Ancient Life in Kansas Rocks, part 19 of 27
Ameura belongs to a long extinct of animals called trilobites. Classified with the arthopods (jointed legs) which includes spiders, lobsters, crabs, and insects, the Recent representative that most nearly resembles them is the horshoe crab. Trilobites lived exclusively in the sea and were very complex animals. They developed as organisoms without preservable hard parts many millions of years before the early Cambrian whre they first appear as fossils.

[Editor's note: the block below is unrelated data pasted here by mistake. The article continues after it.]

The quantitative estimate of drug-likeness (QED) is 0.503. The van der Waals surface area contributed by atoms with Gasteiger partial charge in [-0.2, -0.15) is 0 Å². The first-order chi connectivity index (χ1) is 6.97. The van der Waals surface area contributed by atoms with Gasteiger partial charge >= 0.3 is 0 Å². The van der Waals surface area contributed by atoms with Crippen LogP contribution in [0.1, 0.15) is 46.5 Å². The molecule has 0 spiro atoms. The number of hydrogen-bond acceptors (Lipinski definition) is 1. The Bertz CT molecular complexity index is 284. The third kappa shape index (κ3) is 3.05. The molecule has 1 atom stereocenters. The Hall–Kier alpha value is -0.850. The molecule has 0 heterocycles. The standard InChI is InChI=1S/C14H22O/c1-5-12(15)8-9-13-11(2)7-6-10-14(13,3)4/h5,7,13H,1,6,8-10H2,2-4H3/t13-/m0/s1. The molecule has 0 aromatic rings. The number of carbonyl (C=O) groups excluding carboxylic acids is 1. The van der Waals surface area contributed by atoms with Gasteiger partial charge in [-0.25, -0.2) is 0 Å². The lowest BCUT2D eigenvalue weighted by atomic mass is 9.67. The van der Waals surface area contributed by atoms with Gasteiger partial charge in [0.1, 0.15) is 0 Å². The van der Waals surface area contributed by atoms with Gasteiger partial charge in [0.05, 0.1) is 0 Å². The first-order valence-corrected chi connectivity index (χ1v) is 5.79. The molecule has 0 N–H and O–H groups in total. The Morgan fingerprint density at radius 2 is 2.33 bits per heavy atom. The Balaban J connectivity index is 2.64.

Trilobites recive their name from reference to the three longitudinal lobes (see drawing above) into which the body is divided. The axial or central lobe flanked on each side by pleural lobes. It was common for certain trilobites to fold or roll up upon death or when disturbed like the modern "pill bug." The photograph shows the pygidium, or last segment, and part of the thorax (middle segment) of an enrolled specimen. (Winterset Limestone, Upper Pennsylvanian)
Kansas Geological Survey
Placed online Feb. 1997
URL = "http://www.kgs.ku.edu/Publications/ancient/f19_trilobites.html"
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